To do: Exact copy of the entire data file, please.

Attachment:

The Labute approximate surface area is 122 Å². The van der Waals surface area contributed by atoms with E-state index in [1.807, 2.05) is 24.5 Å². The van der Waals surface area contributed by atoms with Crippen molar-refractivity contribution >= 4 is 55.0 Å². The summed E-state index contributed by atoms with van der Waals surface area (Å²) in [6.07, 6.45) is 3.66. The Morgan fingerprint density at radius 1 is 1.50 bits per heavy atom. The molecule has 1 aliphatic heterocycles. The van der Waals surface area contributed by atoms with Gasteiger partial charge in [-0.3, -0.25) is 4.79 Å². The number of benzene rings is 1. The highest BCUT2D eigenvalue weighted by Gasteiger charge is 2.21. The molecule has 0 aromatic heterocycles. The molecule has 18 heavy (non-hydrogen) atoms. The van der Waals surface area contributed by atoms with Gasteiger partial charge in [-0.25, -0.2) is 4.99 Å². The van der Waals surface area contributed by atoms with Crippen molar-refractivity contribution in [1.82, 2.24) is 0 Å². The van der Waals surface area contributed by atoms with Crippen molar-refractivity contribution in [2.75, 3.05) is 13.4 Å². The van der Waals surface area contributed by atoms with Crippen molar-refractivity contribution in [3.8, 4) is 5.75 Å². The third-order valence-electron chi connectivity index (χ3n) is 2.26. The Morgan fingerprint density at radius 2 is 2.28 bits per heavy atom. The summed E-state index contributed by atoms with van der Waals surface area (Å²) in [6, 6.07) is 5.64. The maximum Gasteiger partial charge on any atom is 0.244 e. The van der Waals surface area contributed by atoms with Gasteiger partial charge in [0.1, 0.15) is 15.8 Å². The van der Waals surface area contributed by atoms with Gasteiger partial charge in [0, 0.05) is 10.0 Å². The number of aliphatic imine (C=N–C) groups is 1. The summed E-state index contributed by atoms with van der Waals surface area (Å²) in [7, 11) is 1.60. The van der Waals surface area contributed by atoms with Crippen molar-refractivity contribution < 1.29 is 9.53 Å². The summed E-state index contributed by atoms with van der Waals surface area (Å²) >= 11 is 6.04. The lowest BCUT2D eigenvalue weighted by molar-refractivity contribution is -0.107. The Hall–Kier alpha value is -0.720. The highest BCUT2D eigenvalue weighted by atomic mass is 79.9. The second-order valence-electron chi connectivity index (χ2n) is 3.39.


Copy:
The Labute approximate surface area is 122 Å². The van der Waals surface area contributed by atoms with E-state index in [1.807, 2.05) is 24.5 Å². The van der Waals surface area contributed by atoms with Crippen molar-refractivity contribution >= 4 is 55.0 Å². The summed E-state index contributed by atoms with van der Waals surface area (Å²) in [6.07, 6.45) is 3.66. The Morgan fingerprint density at radius 1 is 1.50 bits per heavy atom. The molecule has 1 aliphatic heterocycles. The van der Waals surface area contributed by atoms with Gasteiger partial charge in [-0.3, -0.25) is 4.79 Å². The number of benzene rings is 1. The highest BCUT2D eigenvalue weighted by Gasteiger charge is 2.21. The molecule has 0 aromatic heterocycles. The molecule has 18 heavy (non-hydrogen) atoms. The van der Waals surface area contributed by atoms with Gasteiger partial charge in [-0.25, -0.2) is 4.99 Å². The van der Waals surface area contributed by atoms with Crippen molar-refractivity contribution in [1.82, 2.24) is 0 Å². The van der Waals surface area contributed by atoms with Crippen molar-refractivity contribution in [2.75, 3.05) is 13.4 Å². The van der Waals surface area contributed by atoms with Crippen molar-refractivity contribution in [3.8, 4) is 5.75 Å². The third-order valence-electron chi connectivity index (χ3n) is 2.26. The Morgan fingerprint density at radius 2 is 2.28 bits per heavy atom. The summed E-state index contributed by atoms with van der Waals surface area (Å²) in [6, 6.07) is 5.64. The maximum Gasteiger partial charge on any atom is 0.244 e. The van der Waals surface area contributed by atoms with Gasteiger partial charge in [0.1, 0.15) is 15.8 Å². The van der Waals surface area contributed by atoms with Gasteiger partial charge in [0, 0.05) is 10.0 Å². The number of aliphatic imine (C=N–C) groups is 1. The summed E-state index contributed by atoms with van der Waals surface area (Å²) in [7, 11) is 1.60. The van der Waals surface area contributed by atoms with Crippen molar-refractivity contribution < 1.29 is 9.53 Å². The summed E-state index contributed by atoms with van der Waals surface area (Å²) >= 11 is 6.04. The lowest BCUT2D eigenvalue weighted by molar-refractivity contribution is -0.107. The Hall–Kier alpha value is -0.720. The highest BCUT2D eigenvalue weighted by atomic mass is 79.9. The second-order valence-electron chi connectivity index (χ2n) is 3.39.